February 3, 2009

What Happens on the Way to Wendover...

Tim and I drove to Wendover this weekend to bet on the big game. And, as usual, I lost all my money. I did win one decent bet, though, when I took a tip from a drunk guy in the sports book and placed $20 on the Cardinals scoring more than 20 points. Thanks, drunk dude, whoever you are. The $18.75 I made on that bet helped me play slots for about five minutes.

I am considerably unlucky when it comes to gambling, but I counted myself a lucky birder on the drive to Wendover when I saw a very cool bird at 80 mph. (I was the one going 80 mph, just so we’re clear.) The bird was heading east along the side of the freeway as we were traveling west. It was a hawk, and I’m usually not so great at identifying those. But this hawk was different. Even while passing it at 80 mph, the way it was flying—and where it was flying—were pretty big clues. And then, I looked in the rearview mirror and saw its very distinctive rear end and knew—it was Your BOTW, the Northern harrier.


Fact: The Northern harrier is a medium-sized hawk with long wings and a long tail and a bright, white rump. (So bright and white, you could see it in a rearview mirror on the freeway.) Now, we need to get into coloring at this point, but that brings me to one of the reasons harriers are unique…
Fact: The Northern harrier is one of the few hawks in which the sexes look very different. They share similar body shapes and that distinct white rump, but the male has a light gray back and hood while the female is a dark, mottled brown. The female is also considerably bigger. This great photo I found on Flickr shows just how different they look. The male, which is sometimes referred to as the "gray ghost," is in the front. (We passed a male, if you were wondering. You totally weren’t though, huh?)

Photo credit: Bob Lewis

Fact: If you get a chance to see a Northern harrier for longer than three seconds, you’ll notice it has stiff feathers around its face known as facial disks (making its head look much like an owl). These facial disks help it listen for prey in fields and undergrowth. (Most hawks just hunt by sight.)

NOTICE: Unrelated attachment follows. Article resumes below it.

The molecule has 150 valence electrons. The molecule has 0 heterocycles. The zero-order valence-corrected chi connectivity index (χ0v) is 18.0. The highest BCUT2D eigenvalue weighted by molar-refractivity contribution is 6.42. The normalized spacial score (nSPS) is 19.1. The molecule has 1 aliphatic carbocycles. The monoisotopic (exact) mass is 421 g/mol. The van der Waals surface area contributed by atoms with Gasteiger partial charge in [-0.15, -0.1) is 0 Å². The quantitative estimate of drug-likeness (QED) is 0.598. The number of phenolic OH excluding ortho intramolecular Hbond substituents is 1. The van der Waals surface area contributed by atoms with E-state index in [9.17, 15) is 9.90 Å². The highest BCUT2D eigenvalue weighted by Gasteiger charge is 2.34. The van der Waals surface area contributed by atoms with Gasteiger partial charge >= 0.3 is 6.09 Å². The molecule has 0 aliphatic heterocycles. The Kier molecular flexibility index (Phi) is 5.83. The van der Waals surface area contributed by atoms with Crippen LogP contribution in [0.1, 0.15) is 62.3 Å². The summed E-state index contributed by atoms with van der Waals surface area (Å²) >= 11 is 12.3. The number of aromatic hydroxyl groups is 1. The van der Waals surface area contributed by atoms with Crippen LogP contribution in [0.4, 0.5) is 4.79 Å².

Fact: Now, if a bird uses hearing to help locate prey, you know it’s not going to be 100 or 200 feet in the air while it’s hunting. (This was my first clue in identifying my Wendover bird.) The Northern harrier flies extremely low to the ground, often over fields and marshes, in a very distinct, slow glide, occasionally wheeling sharply. It will even hover before pouncing on prey. This video captures its beautiful flight very well, so please forgive the music. (Most videos out on YouTube and elsewhere could barely keep up with these birds. Please be patient if this takes a while to load.)



Fact: The Northern harrier mostly hunts rodents, like field mice and voles, but it is also known to take small songbirds and waterfowl.
Fact: A duck is a lot bigger than a field mouse, obviously, so harriers sometimes deal with the size issue by drowning a duck before taking it.
Fact: The Northern harrier is often a polygynous breeder, with up to five or six females breeding with a single male. (Another fact that makes harriers unique among hawks.)
Fact: The male Northern harrier will attempt to take care of his entire harem throughout the egg laying and incubation process, bringing food to all of the females and their young after hatching. Fortunately for him, female Northern harriers in a single harem will generally nest close to each other.
Fact: The male Northern harrier attracts his mate or mates by performing an elaborate sky-dancing display. He will also often give the female a gift of food right before copulation.
Fact: The Northern harrier nests on the ground in tall, dense clumps of vegetation. It will defend its nest if you get too close by giving a high-pitched kek and/or diving at your head.
Fact: According to the Nevada Gaming Commission, the average slot machine payout last year was 94%. According to my calculations, the average payout for any slot machine I play is about 3%. According to common sense, the fact that I continue to gamble despite those odds is sort of stupid. According to my calendar, I plan to return to Wendover in early July.

This has been Your BOTW.

3 comments:

Camille said...

What a playa' bird. Dancing and dinner to butter you up, then before you know it, he's hooked up with half a dozen of your friends. Smooth mister grey ghost Northern harrier, very smooth.

Tim said...

I'm still a little shocked Amy didn't slam on the brakes and make a U turn to follow the bird back toward SLC. She showed a great deal of restraint, but I could tell she was thinking about it.

Nice BOTW.

doug said...

I have a bright, white rump too, though I doubt anyone would be able to identify it in their rear view mirror on the freeway.

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